So today, that’s what I did. I downloaded a new audiobook. (I finished Radical Acceptance and my library app had The Sixth Extinction available sooo I queued that up. It opens with the Jorge Luis Borges quote, “Centuries of centuries and only in the present do things happen.” I laughed at the timeliness.) I put my pink K-pop mask in my pocket as I left; since my bedroom window doesn’t face the street, I never know what fashion norms changed overnight until I get outside, and I wanted to be ready to mask up in solidarity... even knowing that my fashion accessory of a face cover would be of limited virus-repelling use. Hesitated touching the handle of the door to exit my building. Noticed folks walking down the street — mostly without masks — giving each other space in a way that was maybe just New Yorkers being us but was maybe also folks trying to guess how far 10-to-12-feet-apart was. Went to the small coffee shop I like to support, to order a small coffee and tip 200% while commiserating with my barista friend who answered my habitual “How you doing?” with “Still alive,” opening space for us to talk frankly about how it felt for each of us to stare down the coming week. We joked seriously about how I was going to pay for my $3 coffee with a card so we didn’t have to handle any cash. We worried as lightly as we could how long this would last. We parted with “stay safe,” and I knew I wouldn’t be back for a while. Walked to the park, ignoring notifications from communication apps and at first ignoring my phone completely. Before heading home, several hours later, I sat in a patch of sun to answer some texts — Where is the link to the shared schedule? How does one use Zoom? Had I heard NYC public schools were now closing? — and check the vibe on Slack. I put up some Instagram posts, directing people to the ALC-NYC resources page and promising to keep updating it. Then I took pictures of flowers and birds on my walk back to my street, making a mental note to post them over the coming days for folks whose news-filled social media feeds could benefit from a rogue cluster of crocus.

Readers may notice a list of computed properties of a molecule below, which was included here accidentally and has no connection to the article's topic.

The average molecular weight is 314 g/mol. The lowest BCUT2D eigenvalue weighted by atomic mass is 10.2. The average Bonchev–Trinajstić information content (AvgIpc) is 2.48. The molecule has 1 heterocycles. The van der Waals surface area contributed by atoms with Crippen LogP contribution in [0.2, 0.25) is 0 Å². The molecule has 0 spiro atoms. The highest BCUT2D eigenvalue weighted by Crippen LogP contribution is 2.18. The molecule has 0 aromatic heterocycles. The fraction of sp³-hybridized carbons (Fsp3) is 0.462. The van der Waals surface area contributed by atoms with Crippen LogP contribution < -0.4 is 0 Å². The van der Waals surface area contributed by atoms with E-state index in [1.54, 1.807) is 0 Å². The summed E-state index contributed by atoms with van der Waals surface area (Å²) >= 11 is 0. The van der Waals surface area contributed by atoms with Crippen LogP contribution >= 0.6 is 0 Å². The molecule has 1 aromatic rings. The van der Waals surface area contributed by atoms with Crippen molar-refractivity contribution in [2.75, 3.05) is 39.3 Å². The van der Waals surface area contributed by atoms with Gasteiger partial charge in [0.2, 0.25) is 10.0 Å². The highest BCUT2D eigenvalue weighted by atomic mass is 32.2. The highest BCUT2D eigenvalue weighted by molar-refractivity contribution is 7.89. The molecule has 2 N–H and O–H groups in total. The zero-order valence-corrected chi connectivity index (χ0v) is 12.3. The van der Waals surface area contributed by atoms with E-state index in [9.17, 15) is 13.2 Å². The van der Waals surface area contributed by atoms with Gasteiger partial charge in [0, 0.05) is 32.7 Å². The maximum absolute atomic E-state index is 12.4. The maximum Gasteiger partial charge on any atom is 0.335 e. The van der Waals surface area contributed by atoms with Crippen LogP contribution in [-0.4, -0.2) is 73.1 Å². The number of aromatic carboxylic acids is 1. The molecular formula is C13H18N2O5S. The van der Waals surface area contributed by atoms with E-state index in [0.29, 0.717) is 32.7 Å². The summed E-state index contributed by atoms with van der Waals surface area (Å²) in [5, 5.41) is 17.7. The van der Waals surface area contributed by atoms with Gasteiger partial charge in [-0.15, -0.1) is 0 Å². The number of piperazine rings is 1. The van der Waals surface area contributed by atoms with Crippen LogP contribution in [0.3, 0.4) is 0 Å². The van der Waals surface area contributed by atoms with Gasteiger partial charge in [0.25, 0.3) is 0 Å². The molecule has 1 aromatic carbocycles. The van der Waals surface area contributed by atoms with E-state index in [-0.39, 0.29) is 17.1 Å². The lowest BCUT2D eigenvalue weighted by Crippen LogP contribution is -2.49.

Arriving home, I answered a handful of Slack messages. Texted with Nancy about her health and how to use the Zoom room to host an offering this week. Put an email together for ALC-NYC’s parents, students, and volunteers with information about what to expect this week, and then quickly sent an addenda when a parent pointed out that I hadn’t (re)sent the link to the page telling them how to access to Zoom room. Took a phone call from my parents, talking with my mom about what of the resources I’m compiling will be useful for the very traditional Catholic elementary school she works at in Pennsylvania, where they’re also transitioning to off-site learning. Posted a friend’s offering to the InterALC Offerings spreadsheet, which 12 facilitators from 8 ALCs have now added to and which many many more have viewed or emailed to their communities. Then remembered that I had started documenting my work facilitating ALC-NYC and the ALC Network in responding to this (bizarre) historical moment. Sharing before I know how things will play out is still difficult for me sometimes; it’s less deschooling perfectionism at this point than it is that I feel so much more satisfaction when I can present a full case, a complete story. Realistically, though, if I wait then maybe the moment when the lessons in my “here are the first steps we took in New York” reflections make a difference for a reader will have passed.